Toucan sighting

posted in: Exotics | 2

“On the morning of 20th Jan 09, Michelle Ooi Siew May spotted a Toco Toucan (Ramphastos toco) perched on the anntena of her neighbour house at Seletar Hills. The bird was spotted at 7.45am while Michelle was on her way out to work.

“Ramphastids are species of birds belonging to the order Piciformes similar to woodpeckers and barbets. They are found on the South American continent and are mainly omnivores, feeding on fruits and other animals mainly bird eggs, chicks and insects. Toco toucan are very popular in zoos and bird parks. They are the largest of the Ramphastid species. As pets they are rather rare in Singapore as most people are not too familiar with them unlike parrots or the regular song birds. Importation of Ramphastid species into S’pore is rather frequent. Between 2001-2007 the commonly traded species include Toco Toucan, White-throated toucan (R. tucanus), Keel-billed Toucan (R. sulfuratus) as well as Channel-billed Toucan (R. vitellinus). All the said species are listed on CITES Appendix II which allows international trade of the species. These birds came mostly from South American countries such as Guyana, Suriname, Nicaragua as well as Paraguay. A few odd ones came from Central African Republic, The Netherlands and even Malaysia. Numbers are usually small due to exporting countries specific annual export quotas except those which were captive bred in non-origin countries.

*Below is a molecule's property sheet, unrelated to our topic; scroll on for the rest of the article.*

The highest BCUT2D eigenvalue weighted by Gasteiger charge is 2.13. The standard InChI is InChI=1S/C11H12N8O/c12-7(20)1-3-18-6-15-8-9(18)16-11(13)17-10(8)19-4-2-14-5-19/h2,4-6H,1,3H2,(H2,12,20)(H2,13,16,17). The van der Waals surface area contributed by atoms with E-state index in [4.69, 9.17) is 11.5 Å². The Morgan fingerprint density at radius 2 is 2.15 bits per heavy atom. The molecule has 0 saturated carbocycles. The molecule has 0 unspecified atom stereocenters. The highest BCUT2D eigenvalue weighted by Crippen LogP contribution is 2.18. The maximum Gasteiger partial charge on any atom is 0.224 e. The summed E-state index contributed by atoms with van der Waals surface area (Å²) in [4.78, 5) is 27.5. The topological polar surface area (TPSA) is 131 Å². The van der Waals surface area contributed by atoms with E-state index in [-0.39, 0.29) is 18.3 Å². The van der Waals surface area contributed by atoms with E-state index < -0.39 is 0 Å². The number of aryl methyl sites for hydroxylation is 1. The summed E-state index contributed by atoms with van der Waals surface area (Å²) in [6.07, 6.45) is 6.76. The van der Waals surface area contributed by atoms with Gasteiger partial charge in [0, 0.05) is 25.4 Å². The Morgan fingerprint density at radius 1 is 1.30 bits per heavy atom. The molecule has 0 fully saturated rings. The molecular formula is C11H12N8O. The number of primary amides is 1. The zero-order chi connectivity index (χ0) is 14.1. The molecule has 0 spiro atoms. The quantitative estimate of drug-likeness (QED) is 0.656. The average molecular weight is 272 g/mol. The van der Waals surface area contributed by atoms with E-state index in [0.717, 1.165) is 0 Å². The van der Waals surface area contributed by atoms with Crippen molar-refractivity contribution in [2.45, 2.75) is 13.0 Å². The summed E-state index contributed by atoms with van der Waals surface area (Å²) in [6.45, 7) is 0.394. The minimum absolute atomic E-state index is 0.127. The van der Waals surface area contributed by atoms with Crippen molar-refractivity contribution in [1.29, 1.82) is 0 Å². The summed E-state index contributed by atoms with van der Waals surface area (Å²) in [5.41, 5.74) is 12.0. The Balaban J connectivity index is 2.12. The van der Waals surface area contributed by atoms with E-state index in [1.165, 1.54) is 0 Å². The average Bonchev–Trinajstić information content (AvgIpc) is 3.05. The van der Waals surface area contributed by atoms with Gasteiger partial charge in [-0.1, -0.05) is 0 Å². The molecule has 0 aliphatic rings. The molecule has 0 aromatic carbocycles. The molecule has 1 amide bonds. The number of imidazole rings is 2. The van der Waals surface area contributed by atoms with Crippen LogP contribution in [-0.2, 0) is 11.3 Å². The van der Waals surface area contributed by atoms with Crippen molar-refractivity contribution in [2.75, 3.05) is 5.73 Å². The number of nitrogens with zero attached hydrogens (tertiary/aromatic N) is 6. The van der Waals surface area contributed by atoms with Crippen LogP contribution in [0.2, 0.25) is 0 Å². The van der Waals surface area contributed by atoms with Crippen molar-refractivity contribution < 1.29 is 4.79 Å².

“Aside from the BirdPark, breeding of Ramphastid species is not impossible and success has been seen here in Singapore. However this is a very rare occurrence. Most Ramphastids are not sexually dimorphic, the sexes look almost alike so obtaining a true pair is difficult. Breeding successes are mostly based on good luck or several years of patience.”

Summerian Turks
4th February 2009

Photos courtesy of Michelle Ooi.


2 Responses

  1. Hi there i would like to inform u that yesterday i ve saw a Toucan Bird at the East coast park carpark D Tree… The birds are flying in a group as a family…

  2. Can they be hornbills? Black and white plumage, high bill…?


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